Howard Hawks’ To Have And Have Not (1944) gets the nod for introducing audiences to Lauren Bacall and having the inspired notion of teaming her with Humphrey Bogart for the very first time, thereby creating one of the most legendary screen couples in film history - both on and off the silver screen.
Under a personal contract to director Hawks – who evidently hoped for more behind the scenes from his young discovery – Bacall disappointed her mentor by falling for, and eventually marrying, Bogart instead.
Bacall plays Marie ‘Slim’ Browning, a pickpocket in Martinique who crosses paths with Capt. Harry Steve Morgan (Humphrey Bogart). Seems Harry was double-crossed by his most recent fishing patron, Johnson (Walter Sande), the man whose wallet Slim has just pinched. Before Steve can collect on the debt, Johnson is accidentally killed by a stray bullet.
Morgan is hired by nightclub owner and supporter of the resistance, Frenchy (Marcel Dalio) to charter his boat for freedom fighters; Paul De Bursac (Walter Molnar) and his wife, Hellene (Dolores Moran). However, when Morgan’s boat receives a Vichy ambush, Paul is wounded.
Hawks, who reportedly told Ernest Hemingway that he could make a success out of his worst novel – To Have and Have Not – does just that. Jules Furthman and William Faukner's screenplay sets up some genuine romantic fireworks between Slim and Harry that crackle with witty dialogue. Of course, all that good writing would have been for not had Bogart and Bacall not fallen for one another on the set, thereby lending some prickly sexual subtext to the already loaded lines.
To Have and Have Not is not so much a ‘narrative’ as it proves a ‘character’ driven exercise in film making. The patriotic 'resistance rescue' plot is really just an excuse to hang a bunch of glib one liners on. Hawks gets great economy out of Bogie and Bacall's on screen chemistry. This excels and carries the movie along even as it thoroughly stalls the threadbare plot from moving towards its inevitable conclusion.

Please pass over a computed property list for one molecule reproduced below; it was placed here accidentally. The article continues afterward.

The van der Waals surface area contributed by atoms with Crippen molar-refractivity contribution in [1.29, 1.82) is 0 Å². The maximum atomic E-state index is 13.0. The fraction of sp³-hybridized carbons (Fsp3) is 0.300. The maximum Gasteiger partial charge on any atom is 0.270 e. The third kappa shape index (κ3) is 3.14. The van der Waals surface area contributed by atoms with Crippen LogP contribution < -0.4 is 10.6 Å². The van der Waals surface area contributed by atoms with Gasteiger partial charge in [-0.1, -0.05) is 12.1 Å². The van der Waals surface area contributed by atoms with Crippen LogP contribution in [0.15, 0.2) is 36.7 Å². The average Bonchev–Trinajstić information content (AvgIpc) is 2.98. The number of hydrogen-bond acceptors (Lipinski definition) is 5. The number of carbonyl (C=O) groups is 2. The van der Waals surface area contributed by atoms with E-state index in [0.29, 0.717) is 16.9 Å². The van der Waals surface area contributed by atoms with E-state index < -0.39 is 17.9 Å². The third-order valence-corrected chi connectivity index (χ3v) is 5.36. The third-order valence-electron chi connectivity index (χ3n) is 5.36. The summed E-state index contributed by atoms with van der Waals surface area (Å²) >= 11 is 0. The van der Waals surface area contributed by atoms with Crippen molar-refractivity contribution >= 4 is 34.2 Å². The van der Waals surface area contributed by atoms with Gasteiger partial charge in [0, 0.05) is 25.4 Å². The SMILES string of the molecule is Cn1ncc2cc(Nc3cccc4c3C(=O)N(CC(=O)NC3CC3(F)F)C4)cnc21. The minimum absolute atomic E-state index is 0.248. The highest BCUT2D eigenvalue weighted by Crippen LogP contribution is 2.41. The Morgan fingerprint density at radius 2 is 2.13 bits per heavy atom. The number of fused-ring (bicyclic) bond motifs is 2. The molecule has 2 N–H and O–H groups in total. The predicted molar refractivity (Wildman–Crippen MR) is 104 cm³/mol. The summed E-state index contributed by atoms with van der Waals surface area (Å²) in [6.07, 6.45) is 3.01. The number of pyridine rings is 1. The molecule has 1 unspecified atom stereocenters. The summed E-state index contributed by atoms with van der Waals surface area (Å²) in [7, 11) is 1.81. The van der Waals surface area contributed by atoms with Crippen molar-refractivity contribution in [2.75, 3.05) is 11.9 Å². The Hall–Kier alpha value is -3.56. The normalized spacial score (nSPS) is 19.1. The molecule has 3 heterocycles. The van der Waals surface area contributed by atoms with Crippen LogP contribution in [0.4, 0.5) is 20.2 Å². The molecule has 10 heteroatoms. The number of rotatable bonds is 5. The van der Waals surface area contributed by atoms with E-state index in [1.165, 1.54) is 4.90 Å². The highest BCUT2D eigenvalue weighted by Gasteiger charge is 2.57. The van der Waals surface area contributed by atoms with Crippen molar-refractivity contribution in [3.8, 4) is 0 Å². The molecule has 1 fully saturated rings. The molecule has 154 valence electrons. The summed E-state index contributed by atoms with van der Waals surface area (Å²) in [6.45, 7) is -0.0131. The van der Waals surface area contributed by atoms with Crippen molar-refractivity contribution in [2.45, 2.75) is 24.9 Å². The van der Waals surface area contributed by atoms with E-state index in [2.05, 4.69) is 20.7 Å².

Style over substance? You bet. But what a style it is - and oh, what a treat to explore over and over again. There's just something magical about these two stars - completely within their element and obviously in love with each other.
Warner Home Video’s DVD is a fairly admirable effort. The gray scale is, on the whole, nicely balanced with solid blacks and relatively clean whites. Occasionally, edge enhancement and pixelization intrude. There are a few scenes in which contrast levels seem low and age related artifacts and film grain more than a tad excessive.The obvious stock footage used as rear projection is riddled with excessive grain and slightly out of focus. The audio is MONO but cleaned up and very well balanced. Warner provides a featurette, a cartoon and the film's original theatrical trailer.
FILM RATING (out of 5 - 5 being the best)